Ludlow, Anita J. Penney (1993) Self-efficacy, self-care and glycemic control in individuals with noninsulin dependent diabetes mellitus. Masters thesis, Memorial University of Newfoundland.
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Self-Efficacy, Self-Care and Glycemic control in Individuals with Noninsulin Dependent Diabetes -- The purpose of this study was to investigate the relationships among diabetes self-efficacy, diabetes self-care and glycemic control in a sample of individuals, with a diagnosis of noninsulin dependent diabetes mellitus. Bandura's self-efficacy theory was used to guide the study. -- A convenience sample of 136 subjects participated in the study. All participants completed the three questionnaires: (a) the modified Insulin Management Diabetes Self-Efficacy Scale (modified IMDSES), (b) the modified Insulin Management Diabetes Self-Care Scale (modified IMDSCS) and (c) the Demographic Questionnaire. Glycemic control was assessed by the participants' glycosylated hemoglobin (HbAlc) levels. -- The results of the study demonstrated statistically significant relationships among diabetes self-care, diabetes self-efficacy and glycemic control. Diabetes self--efficacy beliefs were highly correlated with diabetes self-care behaviors. Each of the subscale scores and the total score of the modified IMDSES correlated with its counterpart of the modified IMDSCS (r values ranged from .77 to .89, p<.01). Diabetes self-care behaviors (general, diet, exercise and total) were negatively correlated with glycemic control (r values ranged from -.21 to -.38, p<.01). Diabetes self-efficacy (general and diet) were negatively correlated with glycemic control: general (r = -.26, p<.01) and diet (r = -.19, p<.05). Diabetes self-efficacy and gender contributed significantly to the prediction of diabetes self-care (F(5,130) = 31.74, p<.0001) accounting for 55% of the variance in total self-care. Total self-efficacy (Beta = .72) was a stronger predictor of self-care than was gender (Beta = .12). Each of the subscale scores (general, diet, exercise, insulin and medication) of the modified IMDSES emerged as the best predictor of their counterpart of the modified IMDSCS. Total self-care behaviors and gender together accounted for 15% of the variance in glycemic control. -- The findings of this study indicated that incorporating the concept of self-efficacy in diabetes education programs may be of benefit. Further research is warranted using nursing interventions to increase self-efficacy and examining its impact on both diabetes self-care behaviors and glycemic control.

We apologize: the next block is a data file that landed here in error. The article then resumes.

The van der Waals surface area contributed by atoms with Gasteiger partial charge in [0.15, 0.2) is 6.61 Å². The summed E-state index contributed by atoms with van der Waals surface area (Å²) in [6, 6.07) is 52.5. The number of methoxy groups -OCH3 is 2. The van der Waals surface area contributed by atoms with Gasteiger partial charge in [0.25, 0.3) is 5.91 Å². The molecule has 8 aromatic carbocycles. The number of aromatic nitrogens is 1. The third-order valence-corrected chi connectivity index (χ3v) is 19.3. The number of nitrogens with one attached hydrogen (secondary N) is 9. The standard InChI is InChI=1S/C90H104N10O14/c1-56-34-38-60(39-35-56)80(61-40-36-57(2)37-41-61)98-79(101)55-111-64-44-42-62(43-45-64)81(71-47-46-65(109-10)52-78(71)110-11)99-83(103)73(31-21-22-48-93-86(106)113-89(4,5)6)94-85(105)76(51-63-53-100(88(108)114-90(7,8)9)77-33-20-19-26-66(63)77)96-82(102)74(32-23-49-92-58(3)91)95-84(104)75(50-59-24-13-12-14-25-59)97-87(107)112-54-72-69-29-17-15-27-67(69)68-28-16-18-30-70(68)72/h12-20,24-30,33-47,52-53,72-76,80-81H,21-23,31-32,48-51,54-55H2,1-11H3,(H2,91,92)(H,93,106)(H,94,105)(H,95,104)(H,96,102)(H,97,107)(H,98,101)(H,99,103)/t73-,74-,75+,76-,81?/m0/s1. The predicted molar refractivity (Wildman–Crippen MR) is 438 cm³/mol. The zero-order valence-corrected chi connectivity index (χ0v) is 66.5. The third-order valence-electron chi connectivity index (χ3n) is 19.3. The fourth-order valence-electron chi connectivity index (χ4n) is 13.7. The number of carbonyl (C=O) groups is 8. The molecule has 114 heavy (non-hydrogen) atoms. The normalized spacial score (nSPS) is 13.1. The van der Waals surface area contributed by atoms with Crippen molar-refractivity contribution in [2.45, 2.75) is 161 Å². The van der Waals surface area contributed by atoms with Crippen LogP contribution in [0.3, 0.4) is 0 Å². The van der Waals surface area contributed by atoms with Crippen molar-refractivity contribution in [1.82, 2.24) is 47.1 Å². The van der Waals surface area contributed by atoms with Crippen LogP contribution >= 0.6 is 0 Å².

|Item Type:||Thesis (Masters)|
|Additional Information:||Bibliography: leaves 114-123.|
|Department(s):||Nursing, School of|
|Library of Congress Subject Heading:||Diabetes--Therapy; Self-care, Health|
|Medical Subject Heading:||Self Efficacy; Diabetes Mellitus--therapy; Self Care|
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